​Large Corporate Transactions: How to Staff Up for Success

Over the last two decades, the financial sector in Scotland has witnessed many large-scale corporate actions. Acquisitions, mergers, outsourcing, insourcing, transformational business wins – they have combined to fundamentally reshape companies and the way they do business.

With more high profile consolidation set for this year, the role of temporary and contract staff in large-scale corporate projects is just as important as ever.

In this article, we look at the different approaches used in resourcing major projects. We outline the pros and cons of each, and identify the important factors in ensuring a project is delivered successfully.

Three routes worth considering

Whether taking on a transformative new client, outsourcing back office functions or embedding a new acquisition or merger, there are broadly three approaches to staffing:

1. Utilise existing staff 

2. Move existing staff to full-time, dedicated project roles and backfill their business-as-usual positions 

3. Recruit a specialist contract team to manage the project  

Let’s look at the advantages and disadvantages of each. 

1. Utilise existing staff


  • High engagement, high attention and high commitment. The people involved have a close and long-term interest in completing the project successfully 
  • The project upskills your own employees 
  • The people and expertise will remain in the company after the project is complete. Subject matter experts are available post implementation 
  • At first glance, it is the cheapest option 


  • Inherent danger of spreading your resources too thin. This can impact negatively on business-as-usual operations 
  • Some or many of the people involved will be inexperienced in dealing with the intricacies and challenges of a large-scale project 
  • Both of the above can lead to demoralised staff and increased attrition rates 

2. Move existing staff to full-time, dedicated project roles and backfill their business-as-usual positions


  • The same advantages gained from utilising your existing staff 
  • However, option 2 incurs more expense, as business-as-usual roles have to be back filled 


  • Some or many of the people involved will be inexperienced in dealing with the intricacies and challenges of a large-scale project 
  • Business-as-usual operations could suffer through the recruitment of inexperienced professionals 
  • After the excitement of the project, individuals may be reluctant to return to their business-as-usual roles 

3. Recruit a specialist contract team to manage the project


  • You will be hiring people who have a track record in successful project delivery 
  • In Scotland, you have a local pool of talent readily available who have deep experience of large corporate projects 
  • Implementation times will be quicker, driven by professionals focused on delivery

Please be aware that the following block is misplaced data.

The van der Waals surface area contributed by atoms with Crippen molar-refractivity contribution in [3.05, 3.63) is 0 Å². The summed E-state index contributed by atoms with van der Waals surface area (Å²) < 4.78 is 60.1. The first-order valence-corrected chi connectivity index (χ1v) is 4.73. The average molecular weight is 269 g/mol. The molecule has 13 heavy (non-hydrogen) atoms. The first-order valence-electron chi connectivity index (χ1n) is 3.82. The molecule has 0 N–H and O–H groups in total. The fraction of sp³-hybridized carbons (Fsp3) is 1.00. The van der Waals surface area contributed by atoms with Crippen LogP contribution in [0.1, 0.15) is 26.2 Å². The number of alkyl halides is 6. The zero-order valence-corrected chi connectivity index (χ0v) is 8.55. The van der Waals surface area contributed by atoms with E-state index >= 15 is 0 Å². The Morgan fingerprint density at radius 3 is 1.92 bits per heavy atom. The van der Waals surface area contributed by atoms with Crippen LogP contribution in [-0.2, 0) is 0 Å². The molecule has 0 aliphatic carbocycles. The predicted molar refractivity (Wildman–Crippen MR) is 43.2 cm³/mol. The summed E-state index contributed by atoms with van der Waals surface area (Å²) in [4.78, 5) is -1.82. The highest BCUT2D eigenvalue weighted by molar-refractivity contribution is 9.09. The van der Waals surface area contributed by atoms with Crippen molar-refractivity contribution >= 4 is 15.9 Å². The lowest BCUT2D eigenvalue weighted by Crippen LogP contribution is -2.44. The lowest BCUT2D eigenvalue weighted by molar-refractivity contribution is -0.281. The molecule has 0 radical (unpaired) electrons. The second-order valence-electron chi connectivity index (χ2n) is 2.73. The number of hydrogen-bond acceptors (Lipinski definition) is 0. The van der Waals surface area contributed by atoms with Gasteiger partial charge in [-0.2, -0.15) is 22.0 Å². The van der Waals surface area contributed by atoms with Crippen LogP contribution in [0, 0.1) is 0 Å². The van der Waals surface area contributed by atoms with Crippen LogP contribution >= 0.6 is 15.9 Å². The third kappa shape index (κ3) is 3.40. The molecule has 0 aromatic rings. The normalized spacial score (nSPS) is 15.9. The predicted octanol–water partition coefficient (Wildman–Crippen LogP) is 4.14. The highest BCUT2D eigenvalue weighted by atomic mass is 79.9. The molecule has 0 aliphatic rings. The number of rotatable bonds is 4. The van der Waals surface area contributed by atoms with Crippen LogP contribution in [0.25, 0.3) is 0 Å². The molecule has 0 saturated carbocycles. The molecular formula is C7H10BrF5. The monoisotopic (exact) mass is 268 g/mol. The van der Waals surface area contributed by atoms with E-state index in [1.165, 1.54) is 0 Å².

• Business-as-usual operations will remain relatively unimpaired 
  • Project team will be more flexible geographically and in terms of working patterns 
  • Clearer separation between the client (your company) and the supplier (the project team), and in turn better accountability 


  • Once the project is completed, it is likely that the skills and experience of the team leave the company 
  • Arguably, it is the most expensive approach, although this is mitigated somewhat by the anticipated increase in delivery time 

The best solution?

In reality, the best approach tends to be a mix of all three: a blend of internal company expertise and external contractor experience.


This may involve business-as-usual staff moving to full-time project roles, but the numbers are much less than in option 2. 

This hybrid approach retains most of the advantages of options 1, 2 and 3 while mitigating many of the downsides. For example, with contractors working side-by-side with internal staff, key skills and experience inherent to the success of the project are retained within the company. This is usually through osmosis – a gradual assimilation of skills and experience – rather than formal training and development.

Hire in haste, repent at leisure

Whether you opt for option 3 or the recommended hybrid approach, the main factor in success is not so much in choosing to use contractors but choosing your contractors wisely.

Often, when projects have gone awry - over budget, delayed or abandoned – it is because companies have entered the contract market with quantity rather than quality in mind. They have simply thrown bodies at the project.

As a corporate, you will be spending a significant amount of money employing contractors. It is better to invest in one market-leading expert rather than two journeymen.

To govern is to choose

Next time your company is faced with delivering a large-scale corporate transaction, whether it’s a merger, acquisition or transformational business win – think carefully about the various ways you can deploy and employ staff to deliver it successfully.

Being mindful at the outset of the different approaches and their respective advantages and disadvantages can go a long way in anticipating and therefore avoiding many of the problems experienced by your predecessors.

And if entering the contract market on a significant scale, choose quality over quantity.

With over 15 years’ recruitment experience, Mike Stirton has worked at the heart of most large-scale corporate transactions across Scotland’s financial sector. He has provided temporary and contract professionals for many significant projects, including mergers, acquisitions, outsourcing, insourcing and transformative client wins.


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